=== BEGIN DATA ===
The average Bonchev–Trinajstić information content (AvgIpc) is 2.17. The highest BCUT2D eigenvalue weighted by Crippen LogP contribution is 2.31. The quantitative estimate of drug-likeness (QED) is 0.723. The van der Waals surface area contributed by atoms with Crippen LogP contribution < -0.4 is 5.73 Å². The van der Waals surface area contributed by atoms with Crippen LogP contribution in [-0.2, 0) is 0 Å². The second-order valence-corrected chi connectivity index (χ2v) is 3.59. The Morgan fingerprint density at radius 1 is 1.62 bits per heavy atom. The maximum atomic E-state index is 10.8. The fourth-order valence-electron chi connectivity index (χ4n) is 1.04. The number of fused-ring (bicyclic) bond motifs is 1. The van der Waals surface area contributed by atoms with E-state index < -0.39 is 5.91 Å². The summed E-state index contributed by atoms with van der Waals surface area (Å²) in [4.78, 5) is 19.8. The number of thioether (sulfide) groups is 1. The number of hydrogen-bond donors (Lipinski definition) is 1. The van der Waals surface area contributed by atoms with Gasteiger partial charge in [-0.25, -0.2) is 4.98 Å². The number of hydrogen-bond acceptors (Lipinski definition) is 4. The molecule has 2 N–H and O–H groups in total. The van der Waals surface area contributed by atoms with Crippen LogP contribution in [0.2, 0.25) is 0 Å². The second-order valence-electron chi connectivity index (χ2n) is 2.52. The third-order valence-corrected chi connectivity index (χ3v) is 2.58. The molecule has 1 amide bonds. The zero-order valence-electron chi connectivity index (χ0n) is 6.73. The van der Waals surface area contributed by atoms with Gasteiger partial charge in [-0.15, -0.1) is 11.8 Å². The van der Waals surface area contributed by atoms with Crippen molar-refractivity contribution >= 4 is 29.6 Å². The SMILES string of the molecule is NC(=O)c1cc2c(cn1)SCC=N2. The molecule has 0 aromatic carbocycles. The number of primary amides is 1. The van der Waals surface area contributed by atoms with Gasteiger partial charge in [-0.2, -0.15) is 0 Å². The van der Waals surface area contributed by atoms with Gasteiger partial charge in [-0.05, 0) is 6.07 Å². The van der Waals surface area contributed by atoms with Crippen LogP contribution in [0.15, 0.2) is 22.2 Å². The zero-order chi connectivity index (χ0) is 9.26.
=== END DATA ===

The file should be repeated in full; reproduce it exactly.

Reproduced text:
The average Bonchev–Trinajstić information content (AvgIpc) is 2.17. The highest BCUT2D eigenvalue weighted by Crippen LogP contribution is 2.31. The quantitative estimate of drug-likeness (QED) is 0.723. The van der Waals surface area contributed by atoms with Crippen LogP contribution < -0.4 is 5.73 Å². The van der Waals surface area contributed by atoms with Crippen LogP contribution in [-0.2, 0) is 0 Å². The second-order valence-corrected chi connectivity index (χ2v) is 3.59. The Morgan fingerprint density at radius 1 is 1.62 bits per heavy atom. The maximum atomic E-state index is 10.8. The fourth-order valence-electron chi connectivity index (χ4n) is 1.04. The number of fused-ring (bicyclic) bond motifs is 1. The van der Waals surface area contributed by atoms with E-state index < -0.39 is 5.91 Å². The summed E-state index contributed by atoms with van der Waals surface area (Å²) in [4.78, 5) is 19.8. The number of thioether (sulfide) groups is 1. The number of hydrogen-bond donors (Lipinski definition) is 1. The van der Waals surface area contributed by atoms with Gasteiger partial charge in [-0.25, -0.2) is 4.98 Å². The number of hydrogen-bond acceptors (Lipinski definition) is 4. The molecule has 2 N–H and O–H groups in total. The van der Waals surface area contributed by atoms with Crippen LogP contribution in [0.2, 0.25) is 0 Å². The second-order valence-electron chi connectivity index (χ2n) is 2.52. The third-order valence-corrected chi connectivity index (χ3v) is 2.58. The molecule has 1 amide bonds. The zero-order valence-electron chi connectivity index (χ0n) is 6.73. The van der Waals surface area contributed by atoms with Gasteiger partial charge in [-0.15, -0.1) is 11.8 Å². The van der Waals surface area contributed by atoms with Crippen molar-refractivity contribution >= 4 is 29.6 Å². The SMILES string of the molecule is NC(=O)c1cc2c(cn1)SCC=N2. The molecule has 0 aromatic carbocycles. The number of primary amides is 1. The van der Waals surface area contributed by atoms with Gasteiger partial charge in [-0.2, -0.15) is 0 Å². The van der Waals surface area contributed by atoms with Gasteiger partial charge in [-0.05, 0) is 6.07 Å². The van der Waals surface area contributed by atoms with Crippen LogP contribution in [0.15, 0.2) is 22.2 Å². The zero-order chi connectivity index (χ0) is 9.26.